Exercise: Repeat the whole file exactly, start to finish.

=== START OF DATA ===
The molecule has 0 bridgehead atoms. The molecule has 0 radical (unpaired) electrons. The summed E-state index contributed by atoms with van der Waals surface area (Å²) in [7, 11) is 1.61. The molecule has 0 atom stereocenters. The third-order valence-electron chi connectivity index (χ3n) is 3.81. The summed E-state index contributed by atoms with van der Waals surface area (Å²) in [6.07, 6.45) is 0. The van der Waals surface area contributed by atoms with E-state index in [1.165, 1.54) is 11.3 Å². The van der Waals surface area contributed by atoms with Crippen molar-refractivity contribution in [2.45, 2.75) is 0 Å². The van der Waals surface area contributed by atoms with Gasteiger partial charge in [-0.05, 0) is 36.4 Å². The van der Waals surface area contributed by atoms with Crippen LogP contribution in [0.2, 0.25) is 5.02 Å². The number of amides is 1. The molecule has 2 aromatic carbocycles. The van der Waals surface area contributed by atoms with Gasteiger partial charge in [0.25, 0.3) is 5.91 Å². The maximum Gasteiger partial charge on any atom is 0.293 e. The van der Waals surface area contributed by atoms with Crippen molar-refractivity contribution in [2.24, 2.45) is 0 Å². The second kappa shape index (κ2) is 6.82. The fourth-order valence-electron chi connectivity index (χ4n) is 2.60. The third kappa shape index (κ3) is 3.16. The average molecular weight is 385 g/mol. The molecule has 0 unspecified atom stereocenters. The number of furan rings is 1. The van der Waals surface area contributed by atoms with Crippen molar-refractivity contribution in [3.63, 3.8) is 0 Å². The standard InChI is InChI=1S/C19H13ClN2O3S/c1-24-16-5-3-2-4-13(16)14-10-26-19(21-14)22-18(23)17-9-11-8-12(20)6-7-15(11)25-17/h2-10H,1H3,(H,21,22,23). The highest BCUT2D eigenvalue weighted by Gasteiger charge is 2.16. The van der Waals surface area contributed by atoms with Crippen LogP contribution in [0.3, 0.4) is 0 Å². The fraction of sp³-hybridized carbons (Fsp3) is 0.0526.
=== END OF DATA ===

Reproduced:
The molecule has 0 bridgehead atoms. The molecule has 0 radical (unpaired) electrons. The summed E-state index contributed by atoms with van der Waals surface area (Å²) in [7, 11) is 1.61. The molecule has 0 atom stereocenters. The third-order valence-electron chi connectivity index (χ3n) is 3.81. The summed E-state index contributed by atoms with van der Waals surface area (Å²) in [6.07, 6.45) is 0. The van der Waals surface area contributed by atoms with E-state index in [1.165, 1.54) is 11.3 Å². The van der Waals surface area contributed by atoms with Crippen molar-refractivity contribution in [2.45, 2.75) is 0 Å². The van der Waals surface area contributed by atoms with Gasteiger partial charge in [-0.05, 0) is 36.4 Å². The van der Waals surface area contributed by atoms with Crippen LogP contribution in [0.2, 0.25) is 5.02 Å². The number of amides is 1. The molecule has 2 aromatic carbocycles. The van der Waals surface area contributed by atoms with Gasteiger partial charge in [0.25, 0.3) is 5.91 Å². The maximum Gasteiger partial charge on any atom is 0.293 e. The van der Waals surface area contributed by atoms with Crippen molar-refractivity contribution in [2.24, 2.45) is 0 Å². The second kappa shape index (κ2) is 6.82. The fourth-order valence-electron chi connectivity index (χ4n) is 2.60. The third kappa shape index (κ3) is 3.16. The average molecular weight is 385 g/mol. The molecule has 0 unspecified atom stereocenters. The number of furan rings is 1. The van der Waals surface area contributed by atoms with Crippen molar-refractivity contribution in [3.63, 3.8) is 0 Å². The standard InChI is InChI=1S/C19H13ClN2O3S/c1-24-16-5-3-2-4-13(16)14-10-26-19(21-14)22-18(23)17-9-11-8-12(20)6-7-15(11)25-17/h2-10H,1H3,(H,21,22,23). The highest BCUT2D eigenvalue weighted by Gasteiger charge is 2.16. The van der Waals surface area contributed by atoms with Crippen LogP contribution in [0.3, 0.4) is 0 Å². The fraction of sp³-hybridized carbons (Fsp3) is 0.0526.